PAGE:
Tucked near a rarely used escalator in Terminal 1 at St. Louis Lambert International Airport is a blue sign that hangs over a nondescript stand announcing in all caps the spot’s purpose: FREE SPEECH BOOTH.
Underneath the sign on a recent morning sat Gregory Brown, 66, and Charles Ryskamp, 70, calling out to travelers and asking for donations in exchange for books about their Hare Krishna beliefs. Most passed without a second look.
“It’s like fishing,” Ryskamp said after a woman pulling a suitcase power-walked away from them. “Sometimes they are biting, and sometimes they’re not.”
The two men sit at this booth, on stools they bring themselves, six or seven days a week. For decades they’ve spent hours each day trying to entice people over to their selection of books on topics like yoga and reincarnation, taking advantage of an airport program that offers just about anyone a soapbox to proselytize, protest or raise money for a nonprofit.
Their spot is one of three free speech booths at Lambert that often puzzle travelers with their signs nodding to the First Amendment of the U.S. Constitution.
“Yeah, what’s the deal with these?” asked traveler Tienna Simons after a couple of minutes speaking with Ryskamp and Brown about karma. “Isn’t the whole country kind of one big freedom of speech booth?”
The first of the booths at the airport dates to the 1970s, stemming from years of legal battles over speech rights at Lambert. The disputes largely focused on Hare Krishna members who used to approach travelers throughout the airport offering flowers, candy or books in exchange for donations that funded their temple.
Today, the booths draw much less attention.
Three years of schedules show the booths are most often manned by the same few groups that have gotten permits from the airport. The regulars include the Hare Krishna devotees, Jehovah’s Witnesses and the United Service Organization military nonprofit, though booths have been used as Christmas caroling stations and for a protest message on occasion over the years.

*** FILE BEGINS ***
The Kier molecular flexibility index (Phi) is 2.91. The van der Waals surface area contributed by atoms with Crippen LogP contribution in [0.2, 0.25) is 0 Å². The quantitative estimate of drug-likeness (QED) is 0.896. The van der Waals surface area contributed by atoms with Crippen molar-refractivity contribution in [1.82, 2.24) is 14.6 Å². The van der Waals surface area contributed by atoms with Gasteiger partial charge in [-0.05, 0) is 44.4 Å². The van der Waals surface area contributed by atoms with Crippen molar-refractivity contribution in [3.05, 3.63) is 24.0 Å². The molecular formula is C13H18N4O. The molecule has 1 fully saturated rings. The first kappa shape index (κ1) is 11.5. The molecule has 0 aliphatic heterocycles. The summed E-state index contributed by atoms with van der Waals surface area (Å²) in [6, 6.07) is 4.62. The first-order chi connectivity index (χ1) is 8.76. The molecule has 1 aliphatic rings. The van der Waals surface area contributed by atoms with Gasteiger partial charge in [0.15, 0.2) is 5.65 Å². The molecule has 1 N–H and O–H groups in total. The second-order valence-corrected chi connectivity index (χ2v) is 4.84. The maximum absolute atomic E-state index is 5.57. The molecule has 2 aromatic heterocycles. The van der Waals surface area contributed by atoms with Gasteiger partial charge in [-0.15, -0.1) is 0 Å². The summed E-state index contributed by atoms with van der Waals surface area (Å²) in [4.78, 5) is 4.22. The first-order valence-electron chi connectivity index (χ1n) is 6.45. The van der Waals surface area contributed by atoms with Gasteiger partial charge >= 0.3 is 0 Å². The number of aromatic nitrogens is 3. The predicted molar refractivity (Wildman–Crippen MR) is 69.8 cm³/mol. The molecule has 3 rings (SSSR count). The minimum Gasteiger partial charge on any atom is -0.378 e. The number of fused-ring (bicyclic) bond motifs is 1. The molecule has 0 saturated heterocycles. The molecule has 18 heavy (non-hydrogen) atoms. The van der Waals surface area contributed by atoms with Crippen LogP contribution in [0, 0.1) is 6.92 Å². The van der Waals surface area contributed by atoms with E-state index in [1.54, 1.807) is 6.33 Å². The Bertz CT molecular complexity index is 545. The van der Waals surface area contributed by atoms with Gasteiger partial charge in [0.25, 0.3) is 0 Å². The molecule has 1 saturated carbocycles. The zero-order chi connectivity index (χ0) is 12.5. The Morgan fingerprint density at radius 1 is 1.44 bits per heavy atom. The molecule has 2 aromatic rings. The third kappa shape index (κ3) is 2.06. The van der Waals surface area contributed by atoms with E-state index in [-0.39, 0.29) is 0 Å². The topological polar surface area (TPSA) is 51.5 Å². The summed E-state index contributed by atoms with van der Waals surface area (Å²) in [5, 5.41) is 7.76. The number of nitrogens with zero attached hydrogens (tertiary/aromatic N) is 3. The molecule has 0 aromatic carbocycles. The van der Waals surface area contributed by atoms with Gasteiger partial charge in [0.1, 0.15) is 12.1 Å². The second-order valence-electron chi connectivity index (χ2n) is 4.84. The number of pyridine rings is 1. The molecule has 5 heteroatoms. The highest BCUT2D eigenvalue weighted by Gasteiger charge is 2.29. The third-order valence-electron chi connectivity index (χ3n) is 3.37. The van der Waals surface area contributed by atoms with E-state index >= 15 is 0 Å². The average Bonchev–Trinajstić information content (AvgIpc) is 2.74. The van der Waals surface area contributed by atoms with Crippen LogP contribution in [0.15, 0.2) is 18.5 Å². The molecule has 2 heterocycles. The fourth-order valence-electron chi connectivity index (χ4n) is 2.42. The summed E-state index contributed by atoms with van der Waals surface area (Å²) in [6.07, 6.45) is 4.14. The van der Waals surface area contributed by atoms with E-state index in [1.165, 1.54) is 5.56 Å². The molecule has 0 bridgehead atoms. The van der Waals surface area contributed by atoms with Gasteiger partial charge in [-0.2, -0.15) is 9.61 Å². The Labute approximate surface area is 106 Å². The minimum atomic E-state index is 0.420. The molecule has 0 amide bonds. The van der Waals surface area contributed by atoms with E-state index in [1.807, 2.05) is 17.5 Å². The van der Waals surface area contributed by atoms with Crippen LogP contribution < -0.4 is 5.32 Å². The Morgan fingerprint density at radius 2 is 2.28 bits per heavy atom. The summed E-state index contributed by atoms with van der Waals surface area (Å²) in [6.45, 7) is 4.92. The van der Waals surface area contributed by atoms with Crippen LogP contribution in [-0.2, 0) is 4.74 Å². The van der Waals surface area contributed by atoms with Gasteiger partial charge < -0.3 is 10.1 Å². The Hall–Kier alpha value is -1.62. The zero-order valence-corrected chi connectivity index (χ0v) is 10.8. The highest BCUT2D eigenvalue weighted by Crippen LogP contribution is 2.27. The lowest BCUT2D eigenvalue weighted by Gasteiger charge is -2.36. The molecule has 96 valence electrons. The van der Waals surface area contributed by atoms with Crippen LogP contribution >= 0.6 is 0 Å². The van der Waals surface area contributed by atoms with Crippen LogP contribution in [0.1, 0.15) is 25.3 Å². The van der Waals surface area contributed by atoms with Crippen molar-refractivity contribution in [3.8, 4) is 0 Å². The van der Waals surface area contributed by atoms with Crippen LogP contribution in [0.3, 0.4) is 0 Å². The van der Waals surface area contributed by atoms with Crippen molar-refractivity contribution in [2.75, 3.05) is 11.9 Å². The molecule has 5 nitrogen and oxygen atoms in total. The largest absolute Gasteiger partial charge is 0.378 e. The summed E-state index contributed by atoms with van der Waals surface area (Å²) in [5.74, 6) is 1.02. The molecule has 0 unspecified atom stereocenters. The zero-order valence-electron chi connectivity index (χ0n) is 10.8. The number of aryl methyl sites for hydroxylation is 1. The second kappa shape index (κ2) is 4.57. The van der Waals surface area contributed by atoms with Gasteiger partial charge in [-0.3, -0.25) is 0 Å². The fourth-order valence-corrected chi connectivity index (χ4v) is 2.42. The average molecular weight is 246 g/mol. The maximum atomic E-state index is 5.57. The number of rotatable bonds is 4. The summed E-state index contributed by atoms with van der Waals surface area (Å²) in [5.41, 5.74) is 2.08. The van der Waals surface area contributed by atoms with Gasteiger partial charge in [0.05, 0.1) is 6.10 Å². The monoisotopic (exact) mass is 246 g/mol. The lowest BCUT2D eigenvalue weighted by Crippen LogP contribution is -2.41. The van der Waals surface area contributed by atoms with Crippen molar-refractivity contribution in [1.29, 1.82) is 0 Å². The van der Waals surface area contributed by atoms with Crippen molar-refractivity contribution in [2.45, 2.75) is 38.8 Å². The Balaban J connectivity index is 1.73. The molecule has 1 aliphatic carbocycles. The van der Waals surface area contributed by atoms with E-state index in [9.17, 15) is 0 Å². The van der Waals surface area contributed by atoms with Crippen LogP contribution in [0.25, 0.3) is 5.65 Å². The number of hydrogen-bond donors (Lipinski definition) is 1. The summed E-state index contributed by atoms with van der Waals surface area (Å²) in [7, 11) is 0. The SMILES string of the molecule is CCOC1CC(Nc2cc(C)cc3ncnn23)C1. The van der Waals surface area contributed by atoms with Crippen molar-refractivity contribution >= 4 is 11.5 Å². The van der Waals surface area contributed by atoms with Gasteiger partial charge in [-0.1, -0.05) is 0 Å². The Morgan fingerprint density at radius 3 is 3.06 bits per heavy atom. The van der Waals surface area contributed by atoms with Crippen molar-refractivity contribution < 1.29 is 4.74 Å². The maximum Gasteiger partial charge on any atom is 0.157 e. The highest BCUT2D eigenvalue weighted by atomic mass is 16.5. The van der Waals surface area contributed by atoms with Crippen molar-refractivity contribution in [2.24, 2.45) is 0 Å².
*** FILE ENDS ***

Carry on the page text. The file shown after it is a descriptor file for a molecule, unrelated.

“It’s a reasonable accommodation to allow people to express free speech,” said Jeff Lea, the airport’s spokesman. “And we don’t discriminate on who can reserve them.”
Airport management does makes a point to distance itself from the messages.
“The Airport Authority does not endorse the opinions or positions of the users of the Free Speech Booths,” read signs attached to all sides of the stands.
Still, Ryskamp and Brown told the St. Louis Post-Dispatch that they’re often mistaken for airport employees.
“We get a lot of people asking for directions to the bathroom,” Brown said.
Lambert was among the first airports in the country to attempt to restrict solicitations by Hare Krishna members and other groups when the first version of a free speech booth was introduced in 1977. Then-director Leonard L. Griggs, a former Air Force colonel, came up with the booth idea after years of battles with the Hare Krishna followers.
Griggs told the Post-Dispatch in a 1979 feature that the Hare Krishnas were the most frequent topic of complaints from travelers.
“If they want war, we will give them war,” he commented in reference to a group he said was harassing people.